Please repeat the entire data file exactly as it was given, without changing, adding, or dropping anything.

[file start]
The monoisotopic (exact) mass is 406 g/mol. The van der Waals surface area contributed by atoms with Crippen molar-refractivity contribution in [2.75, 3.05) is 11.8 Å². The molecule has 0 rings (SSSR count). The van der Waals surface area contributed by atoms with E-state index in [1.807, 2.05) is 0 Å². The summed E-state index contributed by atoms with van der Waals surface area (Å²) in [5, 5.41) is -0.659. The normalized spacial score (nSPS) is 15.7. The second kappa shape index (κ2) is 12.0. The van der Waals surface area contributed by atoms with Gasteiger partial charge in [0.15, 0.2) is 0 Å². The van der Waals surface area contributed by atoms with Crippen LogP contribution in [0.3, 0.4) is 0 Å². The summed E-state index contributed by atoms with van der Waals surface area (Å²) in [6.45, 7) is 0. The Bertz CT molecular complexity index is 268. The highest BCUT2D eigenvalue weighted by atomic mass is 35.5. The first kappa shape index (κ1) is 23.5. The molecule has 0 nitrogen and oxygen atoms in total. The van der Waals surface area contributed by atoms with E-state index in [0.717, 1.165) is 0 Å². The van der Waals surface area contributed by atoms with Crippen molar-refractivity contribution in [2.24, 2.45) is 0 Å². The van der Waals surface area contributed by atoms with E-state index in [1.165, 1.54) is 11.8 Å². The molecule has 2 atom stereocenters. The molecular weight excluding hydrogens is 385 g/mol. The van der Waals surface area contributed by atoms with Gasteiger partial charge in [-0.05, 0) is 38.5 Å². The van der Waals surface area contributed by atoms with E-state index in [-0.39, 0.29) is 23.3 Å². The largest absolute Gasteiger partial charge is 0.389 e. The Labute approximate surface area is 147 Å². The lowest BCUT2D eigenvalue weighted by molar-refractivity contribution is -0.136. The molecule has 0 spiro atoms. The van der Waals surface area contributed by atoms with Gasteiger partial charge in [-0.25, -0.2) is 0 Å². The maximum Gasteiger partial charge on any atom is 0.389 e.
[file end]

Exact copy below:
The monoisotopic (exact) mass is 406 g/mol. The van der Waals surface area contributed by atoms with Crippen molar-refractivity contribution in [2.75, 3.05) is 11.8 Å². The molecule has 0 rings (SSSR count). The van der Waals surface area contributed by atoms with E-state index in [1.807, 2.05) is 0 Å². The summed E-state index contributed by atoms with van der Waals surface area (Å²) in [5, 5.41) is -0.659. The normalized spacial score (nSPS) is 15.7. The second kappa shape index (κ2) is 12.0. The van der Waals surface area contributed by atoms with Gasteiger partial charge in [0.15, 0.2) is 0 Å². The van der Waals surface area contributed by atoms with Crippen LogP contribution in [0.3, 0.4) is 0 Å². The summed E-state index contributed by atoms with van der Waals surface area (Å²) in [6.45, 7) is 0. The Bertz CT molecular complexity index is 268. The highest BCUT2D eigenvalue weighted by atomic mass is 35.5. The first kappa shape index (κ1) is 23.5. The molecule has 0 nitrogen and oxygen atoms in total. The van der Waals surface area contributed by atoms with E-state index in [0.717, 1.165) is 0 Å². The van der Waals surface area contributed by atoms with Crippen molar-refractivity contribution in [2.24, 2.45) is 0 Å². The van der Waals surface area contributed by atoms with E-state index in [1.165, 1.54) is 11.8 Å². The molecule has 2 atom stereocenters. The molecular weight excluding hydrogens is 385 g/mol. The van der Waals surface area contributed by atoms with Gasteiger partial charge in [-0.05, 0) is 38.5 Å². The van der Waals surface area contributed by atoms with E-state index in [-0.39, 0.29) is 23.3 Å². The largest absolute Gasteiger partial charge is 0.389 e. The Labute approximate surface area is 147 Å². The lowest BCUT2D eigenvalue weighted by molar-refractivity contribution is -0.136. The molecule has 0 spiro atoms. The van der Waals surface area contributed by atoms with Gasteiger partial charge in [-0.25, -0.2) is 0 Å². The maximum Gasteiger partial charge on any atom is 0.389 e.